Art Therapy for Clients with an Eating Disorder

Last winter, Eve Tesluk and I ran our first art therapy class, focusing on topics related to eating disorders recovery. It was such an amazing experience to see transformation in one's recovery through art. I completely agree that words fail us from time to time, and that another medium is needed to help communicate, express and be heard. 

We are running two sessions, starting Sept. 9th, 2015 and the second on November 4th. The first session focuses on identity and emotional expression, while the second session looks at body-image and self-acceptance. There is no session order in which one needs to complete before doing the other. Sign up today as spaces are limited. We like to keep the group small to increase intimacy and allow time for more sharing, etc. 

Thankful For Our Bodies

I remember being in grade five or so, sitting on the floor of our school's gymnasium during an assembly. I sat there, looking at my feet with such distain, disgust and shame. I hated my feet. I thought they were huge.  If I hadn't known they were my own feet, I would have thought they belonged to a  Sasquatch.  I didn't care that they enabled me to walk, run and skate around. I didn't care that they supported my body, allowing me to stand and balance. I didn't care that they had this amazing quality of being able to spread its toes like nothing you've ever seen, freaking people out. All I cared about was their size. Too big, not lady-like, etc. 

Skip ahead to my fourth year of University. I found myself sitting in the library of a University reading a textbook on the human development and growth across the lifespan. To my amazement, I read how feet grow prior to an onset of growth in height as the feet support/balance the body.  The size of my feet in grade 5 were simply a natural and normal part of my development. It was healthy, not bad or wrong. My body was just doing what it was created to do. I had the same feeling when I learnt about set-point theory (your body has a genetically predetermined weight range it will hover around when you are eating and exercising normally). I'm not saying acceptance of my set point was instantaneously, but it definitely helped to know my body knew what it was doing regarding my weight.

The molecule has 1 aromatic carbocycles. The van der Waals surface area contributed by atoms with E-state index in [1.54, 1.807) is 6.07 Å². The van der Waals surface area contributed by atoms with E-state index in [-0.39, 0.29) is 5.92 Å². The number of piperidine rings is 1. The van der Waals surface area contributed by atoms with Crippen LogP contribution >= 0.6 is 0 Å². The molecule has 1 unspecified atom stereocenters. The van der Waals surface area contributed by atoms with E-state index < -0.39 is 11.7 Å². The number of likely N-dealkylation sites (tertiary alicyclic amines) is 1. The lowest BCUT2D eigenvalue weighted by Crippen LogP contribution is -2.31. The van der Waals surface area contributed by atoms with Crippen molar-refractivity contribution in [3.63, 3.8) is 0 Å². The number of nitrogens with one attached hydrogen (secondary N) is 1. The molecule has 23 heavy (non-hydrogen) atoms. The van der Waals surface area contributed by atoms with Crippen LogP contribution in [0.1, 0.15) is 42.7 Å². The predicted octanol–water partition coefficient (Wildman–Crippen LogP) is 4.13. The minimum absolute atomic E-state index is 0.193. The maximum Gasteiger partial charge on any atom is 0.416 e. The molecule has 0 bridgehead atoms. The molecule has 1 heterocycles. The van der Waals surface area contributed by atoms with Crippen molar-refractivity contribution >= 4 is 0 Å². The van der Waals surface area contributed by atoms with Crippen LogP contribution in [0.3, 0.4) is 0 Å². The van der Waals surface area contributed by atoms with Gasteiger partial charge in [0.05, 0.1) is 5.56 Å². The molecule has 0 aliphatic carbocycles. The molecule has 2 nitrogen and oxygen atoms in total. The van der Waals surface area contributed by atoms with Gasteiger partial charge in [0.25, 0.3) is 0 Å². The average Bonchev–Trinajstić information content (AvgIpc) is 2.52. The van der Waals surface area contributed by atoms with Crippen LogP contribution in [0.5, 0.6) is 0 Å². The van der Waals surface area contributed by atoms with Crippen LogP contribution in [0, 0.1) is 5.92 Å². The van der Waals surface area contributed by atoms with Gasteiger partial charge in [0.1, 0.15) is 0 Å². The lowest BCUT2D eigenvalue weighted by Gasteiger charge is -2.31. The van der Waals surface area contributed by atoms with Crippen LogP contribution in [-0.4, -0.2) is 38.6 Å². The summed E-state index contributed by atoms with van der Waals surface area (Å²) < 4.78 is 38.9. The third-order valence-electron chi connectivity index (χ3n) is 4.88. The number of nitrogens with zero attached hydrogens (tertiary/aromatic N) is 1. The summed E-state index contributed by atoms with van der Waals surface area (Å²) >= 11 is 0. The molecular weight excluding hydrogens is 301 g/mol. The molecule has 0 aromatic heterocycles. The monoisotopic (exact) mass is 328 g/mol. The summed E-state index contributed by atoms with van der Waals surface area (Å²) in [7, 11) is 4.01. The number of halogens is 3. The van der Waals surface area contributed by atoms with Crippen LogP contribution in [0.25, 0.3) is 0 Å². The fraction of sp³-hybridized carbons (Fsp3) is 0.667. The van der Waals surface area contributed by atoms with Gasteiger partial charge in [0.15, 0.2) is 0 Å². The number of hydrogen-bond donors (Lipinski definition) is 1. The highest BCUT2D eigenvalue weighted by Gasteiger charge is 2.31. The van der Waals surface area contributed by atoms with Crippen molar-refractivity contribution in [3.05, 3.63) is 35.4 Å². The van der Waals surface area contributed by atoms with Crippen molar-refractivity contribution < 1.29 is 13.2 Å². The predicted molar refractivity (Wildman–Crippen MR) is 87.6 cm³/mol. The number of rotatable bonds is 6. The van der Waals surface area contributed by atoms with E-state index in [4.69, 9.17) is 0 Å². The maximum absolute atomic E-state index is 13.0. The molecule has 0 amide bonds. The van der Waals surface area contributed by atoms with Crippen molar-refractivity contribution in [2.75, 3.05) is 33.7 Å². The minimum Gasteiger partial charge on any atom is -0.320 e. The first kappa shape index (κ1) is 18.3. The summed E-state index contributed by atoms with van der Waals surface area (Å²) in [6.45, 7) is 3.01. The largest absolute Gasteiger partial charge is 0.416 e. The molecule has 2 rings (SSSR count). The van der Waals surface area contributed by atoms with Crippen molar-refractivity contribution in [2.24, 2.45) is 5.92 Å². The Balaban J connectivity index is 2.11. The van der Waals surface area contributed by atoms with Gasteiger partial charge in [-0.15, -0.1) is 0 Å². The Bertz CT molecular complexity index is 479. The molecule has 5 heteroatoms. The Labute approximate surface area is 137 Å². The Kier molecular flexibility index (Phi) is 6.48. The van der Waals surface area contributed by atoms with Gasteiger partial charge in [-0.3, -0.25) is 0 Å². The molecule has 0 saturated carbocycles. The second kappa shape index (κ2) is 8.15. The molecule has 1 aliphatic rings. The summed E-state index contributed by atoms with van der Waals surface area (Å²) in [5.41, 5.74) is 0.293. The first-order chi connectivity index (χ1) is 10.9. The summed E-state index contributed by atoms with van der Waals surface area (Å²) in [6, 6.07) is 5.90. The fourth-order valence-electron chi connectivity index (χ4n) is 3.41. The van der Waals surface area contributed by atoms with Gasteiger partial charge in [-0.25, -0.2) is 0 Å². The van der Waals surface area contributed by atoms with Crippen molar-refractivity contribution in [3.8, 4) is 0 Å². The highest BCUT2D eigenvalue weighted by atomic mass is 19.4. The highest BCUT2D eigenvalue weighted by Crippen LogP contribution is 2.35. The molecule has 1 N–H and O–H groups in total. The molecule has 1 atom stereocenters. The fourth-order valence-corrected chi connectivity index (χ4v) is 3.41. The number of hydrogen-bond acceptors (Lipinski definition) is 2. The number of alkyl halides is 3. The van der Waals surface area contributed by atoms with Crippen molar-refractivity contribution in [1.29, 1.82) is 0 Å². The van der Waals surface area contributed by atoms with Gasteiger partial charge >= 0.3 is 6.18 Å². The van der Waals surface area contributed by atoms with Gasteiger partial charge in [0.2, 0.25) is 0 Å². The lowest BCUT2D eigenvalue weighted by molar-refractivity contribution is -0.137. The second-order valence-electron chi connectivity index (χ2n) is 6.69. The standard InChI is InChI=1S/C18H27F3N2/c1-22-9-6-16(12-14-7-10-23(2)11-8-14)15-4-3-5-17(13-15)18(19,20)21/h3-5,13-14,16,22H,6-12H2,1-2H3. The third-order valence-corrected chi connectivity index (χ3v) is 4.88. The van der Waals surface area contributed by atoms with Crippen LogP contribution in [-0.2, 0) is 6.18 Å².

I wish I could tell my younger self on that gymnasium floor why my feet were the size that they were. I wish I could tell her about set-point instead of B.M.I..  I wish I could tell her to be thankful for what her body was doing and to also accept its limitations.  Perhaps, she wouldn't have had the need to desperately manipulate it into something it was never meant to be. Moving forward, in the unknown amount of years ahead of me, I want to carry a healthier and more positive perspective towards my body.... both in the things I understand and the things I don't.

I had a conversation with the illustrator of wiTHIN (Emily McGratten) earlier this week. She told me about an interview she heard on the CBC about bodies and how we have a hard time accepting what it does, how it changes over time and how we get upset or feel shame about the things it does to keep us healthy.  For example, farting is an important part of our bodies functioning that is some what uncontrollable. In our society, it can be shameful or disrespectful to be caught passing gas. 

The main point of this post is not to focus on farting or feet. The larger point I want to make is the importance of learning about our bodies, how it functions (and to know the signs of when it is not functioning correctly) and to encourage us to be thankful for what our bodies do, as opposed to how it looks, smells or changes over time.  I want to encourage other to not take their bodies for granted, yet to embrace EVERY part of it... both inwardly and outwardly. 


Progress? That' Not What the Scale Says!